With this year's high gas prices and comfortable weather, scooters and mopeds are becoming an increasingly popular form of travel, both here and Joplin and nationwide. Our Missouri personal injury lawyers want to encourage the drivers of these vehicles to make sure they understand their roadway responsibilities when sharing Joplin streets with larger passenger vehicles. In this post, we discuss some common misconceptions about scooters and state laws, and we also provide some useful safety tips to help you avoid injury in a collision with another vehicle.
Scooters and Missouri law: Common violations committed by scooter drivers
According to the Springfield News-Leader, a scooter is defined as a motorized bicycle if it is equipped with two or three wheels, an automatic transmission, and a motor with a cylinder capacity that does not exceed 50 cubic centimeters. If your scooter has a maximum speed that exceeds 30 miles per hour on flat ground, it is technically considered a motorcycle, which means the vehicle must be registered as a motorcycle, it must display valid plates, and the operator must obtain a motorcycle endorsement on his or her driver's license. Here are a few basic reminders about Missouri laws that apply to scooter and moped operators:
• You must have a driver's license to operate a scooter or moped. A common misconception is that scooter drivers don't need a license, but you must be a licensed driver to operate a scooter.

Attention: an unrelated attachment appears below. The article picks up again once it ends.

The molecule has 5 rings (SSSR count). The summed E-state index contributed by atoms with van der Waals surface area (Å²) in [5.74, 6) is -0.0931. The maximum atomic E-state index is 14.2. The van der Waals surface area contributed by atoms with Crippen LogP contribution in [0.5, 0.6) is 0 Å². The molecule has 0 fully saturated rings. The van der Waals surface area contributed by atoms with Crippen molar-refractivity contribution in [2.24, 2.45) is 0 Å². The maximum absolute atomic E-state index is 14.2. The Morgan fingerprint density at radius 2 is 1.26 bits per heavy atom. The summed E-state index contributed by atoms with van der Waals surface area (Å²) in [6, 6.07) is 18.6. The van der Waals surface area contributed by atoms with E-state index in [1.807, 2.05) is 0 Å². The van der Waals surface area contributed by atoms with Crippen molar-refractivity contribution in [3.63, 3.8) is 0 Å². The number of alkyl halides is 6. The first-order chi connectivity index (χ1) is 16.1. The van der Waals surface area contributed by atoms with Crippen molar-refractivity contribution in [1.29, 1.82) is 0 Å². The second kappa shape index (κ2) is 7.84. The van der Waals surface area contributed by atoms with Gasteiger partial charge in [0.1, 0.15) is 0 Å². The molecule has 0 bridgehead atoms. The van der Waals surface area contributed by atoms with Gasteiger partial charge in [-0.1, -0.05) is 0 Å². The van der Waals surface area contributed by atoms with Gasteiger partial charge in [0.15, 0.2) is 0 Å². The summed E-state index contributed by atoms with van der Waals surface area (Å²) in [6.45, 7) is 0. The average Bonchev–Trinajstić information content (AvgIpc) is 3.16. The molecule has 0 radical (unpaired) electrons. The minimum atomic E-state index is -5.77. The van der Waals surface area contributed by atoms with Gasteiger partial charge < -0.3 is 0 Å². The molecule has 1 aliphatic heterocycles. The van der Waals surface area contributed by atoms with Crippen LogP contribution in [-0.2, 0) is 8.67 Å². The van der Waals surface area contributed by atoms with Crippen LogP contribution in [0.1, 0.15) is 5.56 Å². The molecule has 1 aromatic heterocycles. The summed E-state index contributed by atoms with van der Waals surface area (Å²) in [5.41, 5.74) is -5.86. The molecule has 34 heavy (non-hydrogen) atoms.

• You must obey posted speed limits, just like other vehicles on the road. Some scooter drivers believe they aren't bound to the same rules as other motorists, but all drivers are required to follow the same traffic laws.
• You must use your turn signals and change lanes properly. Darting in and out of your lane without signaling is not only illegal: it also increases your chances of being involved in a serious accident.
• You should never operate a scooter or moped while under the influence. It's no secret that alcohol use has an extremely negative impact on driving skills, including reaction time and decision making. Since scooter occupants have virtually nothing to shield them from the force of impact, you need to be sober and focused to ride safely.
Avoiding a scooter crash: Useful safety tips
• Make it easy for other motorists to see you. Wear bright colors and reflectors, be aware of your lane position, and ensure that your headlights, brake lights and turn signals are operational.
• Know your skill level and avoid taking unnecessary risks. Riding a scooter safely requires skill and experience - be sure you are aware of your strengths and your limitations as a rider.
• Keep an eye on your speed. It's extremely easy to lose control of a scooter when you're traveling too fast for conditions.
• Use extra caution when passing through intersections, where many scooter/vehicle collisions occur.
To make sure you're equipped with the necessary skills to operate your scooter on public roadways, you may want to consider enrolling in a scooter safety class offered by the Motorcycle Safety Foundation. Click here for more information.